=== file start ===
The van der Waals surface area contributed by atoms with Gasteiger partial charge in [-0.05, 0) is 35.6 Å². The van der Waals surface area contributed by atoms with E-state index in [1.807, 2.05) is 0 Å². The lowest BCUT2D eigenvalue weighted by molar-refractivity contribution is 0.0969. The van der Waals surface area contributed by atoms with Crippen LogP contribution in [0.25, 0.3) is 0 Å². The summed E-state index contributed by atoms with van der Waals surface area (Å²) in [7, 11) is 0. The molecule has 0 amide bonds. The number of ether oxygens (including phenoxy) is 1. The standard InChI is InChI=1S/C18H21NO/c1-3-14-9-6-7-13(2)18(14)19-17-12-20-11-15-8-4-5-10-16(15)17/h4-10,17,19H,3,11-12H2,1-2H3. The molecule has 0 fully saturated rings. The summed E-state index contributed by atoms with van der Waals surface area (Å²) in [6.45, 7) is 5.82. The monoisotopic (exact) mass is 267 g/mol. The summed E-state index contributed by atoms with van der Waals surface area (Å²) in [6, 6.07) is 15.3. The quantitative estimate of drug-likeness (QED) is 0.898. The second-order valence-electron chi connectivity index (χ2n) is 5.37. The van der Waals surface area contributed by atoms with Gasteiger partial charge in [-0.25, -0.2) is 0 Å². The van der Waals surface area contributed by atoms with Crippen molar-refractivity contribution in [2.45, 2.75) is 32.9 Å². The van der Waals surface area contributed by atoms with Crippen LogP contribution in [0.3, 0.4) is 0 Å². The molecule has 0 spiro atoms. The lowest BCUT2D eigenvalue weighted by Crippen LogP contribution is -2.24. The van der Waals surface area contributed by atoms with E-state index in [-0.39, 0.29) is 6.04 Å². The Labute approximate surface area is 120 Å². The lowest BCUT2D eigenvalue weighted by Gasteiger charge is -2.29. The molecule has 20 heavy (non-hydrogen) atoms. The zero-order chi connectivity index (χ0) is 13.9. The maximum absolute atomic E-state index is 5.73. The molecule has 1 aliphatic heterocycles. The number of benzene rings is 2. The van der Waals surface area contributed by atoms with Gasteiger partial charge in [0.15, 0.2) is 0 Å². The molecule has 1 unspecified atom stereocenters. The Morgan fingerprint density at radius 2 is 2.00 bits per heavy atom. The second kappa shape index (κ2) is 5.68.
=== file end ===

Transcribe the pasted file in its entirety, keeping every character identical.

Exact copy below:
The van der Waals surface area contributed by atoms with Gasteiger partial charge in [-0.05, 0) is 35.6 Å². The van der Waals surface area contributed by atoms with E-state index in [1.807, 2.05) is 0 Å². The lowest BCUT2D eigenvalue weighted by molar-refractivity contribution is 0.0969. The van der Waals surface area contributed by atoms with Crippen LogP contribution in [0.25, 0.3) is 0 Å². The summed E-state index contributed by atoms with van der Waals surface area (Å²) in [7, 11) is 0. The molecule has 0 amide bonds. The number of ether oxygens (including phenoxy) is 1. The standard InChI is InChI=1S/C18H21NO/c1-3-14-9-6-7-13(2)18(14)19-17-12-20-11-15-8-4-5-10-16(15)17/h4-10,17,19H,3,11-12H2,1-2H3. The molecule has 0 fully saturated rings. The summed E-state index contributed by atoms with van der Waals surface area (Å²) in [6.45, 7) is 5.82. The monoisotopic (exact) mass is 267 g/mol. The summed E-state index contributed by atoms with van der Waals surface area (Å²) in [6, 6.07) is 15.3. The quantitative estimate of drug-likeness (QED) is 0.898. The second-order valence-electron chi connectivity index (χ2n) is 5.37. The van der Waals surface area contributed by atoms with Gasteiger partial charge in [-0.25, -0.2) is 0 Å². The van der Waals surface area contributed by atoms with Crippen molar-refractivity contribution in [2.45, 2.75) is 32.9 Å². The van der Waals surface area contributed by atoms with Crippen LogP contribution in [0.3, 0.4) is 0 Å². The molecule has 0 spiro atoms. The lowest BCUT2D eigenvalue weighted by Crippen LogP contribution is -2.24. The van der Waals surface area contributed by atoms with E-state index in [-0.39, 0.29) is 6.04 Å². The Labute approximate surface area is 120 Å². The lowest BCUT2D eigenvalue weighted by Gasteiger charge is -2.29. The molecule has 20 heavy (non-hydrogen) atoms. The zero-order chi connectivity index (χ0) is 13.9. The maximum absolute atomic E-state index is 5.73. The molecule has 1 aliphatic heterocycles. The number of benzene rings is 2. The van der Waals surface area contributed by atoms with Gasteiger partial charge in [0.15, 0.2) is 0 Å². The molecule has 1 unspecified atom stereocenters. The Morgan fingerprint density at radius 2 is 2.00 bits per heavy atom. The second kappa shape index (κ2) is 5.68.